TB Center of Excellence
The fulcrum of the Global Childhood TB program is based in Mbabane, Swaziland. In May 2015, the Program completed construction on a clinical and laboratory facility to serve as a Swazi national referral center for pediatric TB and host a broad range of translational research projects. The facility has been specifically designed to support cutting edge immunologic and microbiome research that will elucidate the pathophysiology of HIV-TB co-infection and inform the development of future preventive and treatment interventions.
The Global Childhood TB Program has made a substantial investment in the construction of a clinical, radiologic, and laboratory facility in Mbabane, Swaziland, the country ranking first globally for HIV-TB co-infections rates and rapidly increasing rates of drug-resistant TB. The Ministry of Health dedicated this building as a national reference laboratory for pediatric TB. Construction of a TB pediatric reference center is situated on the grounds of the current Baylor College of Medicine Children’s Foundation – Swaziland Center of Excellence (CoE). The Prime Minister, the Right Honorable Dr. Sibusiso Barnabus Dlamami, performed the dedication on May 8, 2015.
The TB reference center contains a dedicated open air space to support advanced sputum collection methods including gastric and nasopharyngeal aspirates and sputum induction. In addition, there are two multi-functional consultation rooms, a laboratory, and a radiology room with a digital x-ray machine as describe in more details below. This building is a free standing 178 square meters of TB clinical and laboratory facility will be completed adjacent to the existing CoE structure with the purpose of strengthening TB clinical and lab facilities with in the COE complex which also houses HIV services. The new facility will include exam and counseling rooms, a dedicated open air space induced sputum procedures, a 38.3 square meter X-ray room to hold a digital X-ray machine, worth $250,000 USD, donated by the Swaziland Ministry of Health through the Global Fund, and a 30.99 square meter laboratory. The new laboratory is equipped for PBMC isolation, Elispot assays, DNA isolation, Microscopy and GeneXpert NAAT technology.
In 2013, the Global Childhood TB Program was instrumental in the awarding of the prestigious American Society of Tropical Medicine and Hygiene (ASTMH) Burrough’s Wellcome Trust Post-Dctoral Fellowship to an adult Infectious Disease Fellow at Baylor College of Medicine, Dr. Andrew DiNardo. The Director of the Global Childhood TB Program, Dr. Anna Mandalakas acts as Dr. DiNardo’s co-mentor for this Fellowship. Dr. DiNardo is conducting his research at the Baylor-Swaziland TB Center of Excellence and works closely with key members of the BIPAI Swazi team at the TB clinic throughout the process. His research interests include the Immunologic effect of helminth infection on HIV and TB specific immunity.
The Global Childhood TB program is collaborating with a number of investigators from other institutions in Swaziland in the areas of behavioral and epidemiologic study. The TB program collaborates with Dr. Lisa Adams from Dartmouth College to develop and conduct a study of Primary Care Givers (PCGs) and adolescents to determine the knowledge, attitudes, and barriers to Isoniazid Preventive Therapy (IPT) adherence at the Baylor-Swaziland COE. Additionally, the Global Childhood TB program entered into a partnership with Columbia University’s Mailman School of Public Health/ICAP to develop a research projet. This collaborative research protocol examines viral load dynamics in two cohorts of infants and children with HIV, or HIV/TB Co-infection at the Baylor Clinic in Mbabane Swaziland. This collaborative pilot project builds upon a well-established clinical partnership and sets the stage for future collaborations.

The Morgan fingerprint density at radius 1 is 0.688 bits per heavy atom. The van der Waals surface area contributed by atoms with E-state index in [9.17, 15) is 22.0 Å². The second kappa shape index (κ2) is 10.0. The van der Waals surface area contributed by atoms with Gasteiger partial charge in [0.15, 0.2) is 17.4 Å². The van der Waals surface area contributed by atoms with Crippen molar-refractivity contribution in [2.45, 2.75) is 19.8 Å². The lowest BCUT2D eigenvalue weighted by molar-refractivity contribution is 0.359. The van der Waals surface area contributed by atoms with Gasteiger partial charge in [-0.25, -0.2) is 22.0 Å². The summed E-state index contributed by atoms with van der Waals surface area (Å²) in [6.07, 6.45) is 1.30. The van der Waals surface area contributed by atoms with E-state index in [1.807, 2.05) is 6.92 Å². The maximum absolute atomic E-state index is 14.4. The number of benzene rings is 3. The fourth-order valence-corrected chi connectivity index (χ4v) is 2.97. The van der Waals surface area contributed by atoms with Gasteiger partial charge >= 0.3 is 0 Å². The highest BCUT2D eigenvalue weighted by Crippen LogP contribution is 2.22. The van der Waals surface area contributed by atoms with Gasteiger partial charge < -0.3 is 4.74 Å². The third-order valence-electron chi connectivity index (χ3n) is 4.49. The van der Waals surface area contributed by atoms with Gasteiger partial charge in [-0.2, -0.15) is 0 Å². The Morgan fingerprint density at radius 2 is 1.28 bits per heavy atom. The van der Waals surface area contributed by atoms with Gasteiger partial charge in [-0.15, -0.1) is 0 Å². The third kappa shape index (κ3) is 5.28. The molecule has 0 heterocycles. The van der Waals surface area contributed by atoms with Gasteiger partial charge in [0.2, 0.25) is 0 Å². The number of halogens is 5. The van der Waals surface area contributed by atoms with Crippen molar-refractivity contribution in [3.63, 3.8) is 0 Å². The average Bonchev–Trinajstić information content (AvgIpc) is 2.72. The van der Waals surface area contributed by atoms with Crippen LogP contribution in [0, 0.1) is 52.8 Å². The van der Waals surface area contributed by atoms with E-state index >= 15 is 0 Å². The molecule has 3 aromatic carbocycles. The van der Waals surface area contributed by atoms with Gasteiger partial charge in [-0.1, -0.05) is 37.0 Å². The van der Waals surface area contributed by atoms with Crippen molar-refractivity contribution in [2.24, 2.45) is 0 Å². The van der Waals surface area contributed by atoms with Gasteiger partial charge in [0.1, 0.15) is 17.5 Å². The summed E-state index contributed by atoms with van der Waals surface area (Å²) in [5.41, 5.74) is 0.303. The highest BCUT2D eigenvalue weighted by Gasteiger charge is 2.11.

One of the most important projects with a community-based intervention and operational research component is the WHO supported Stop TB Partnership’s TB REACH initiative. This Programmatic and operational research funding was provided to increase early detection of TB cases in high HIV burden settings through innovative approaches. The Global Childhood TB Program was selected from a large competitive pool of applicants to receive funding for two large projects from the Stop TB Partnership. The web-based database was created has been operationalized for data entry and analysis on a multinational setting. These efforts broaden our research platform to support a variety of new research collaborations. The TB Program increased capacity building and diagnostics by purchasing a Gene Xpert machine at the Baylor–Swaziland Center of Excellence (COE) and expanding sputum induction procedures to increase case detection across Lesotho. The TB Program is conducting operational program interventions with symptoms screening and household contact tracing for patients presenting to Baylor–Swaziland COE and Baylor-Lesotho COE.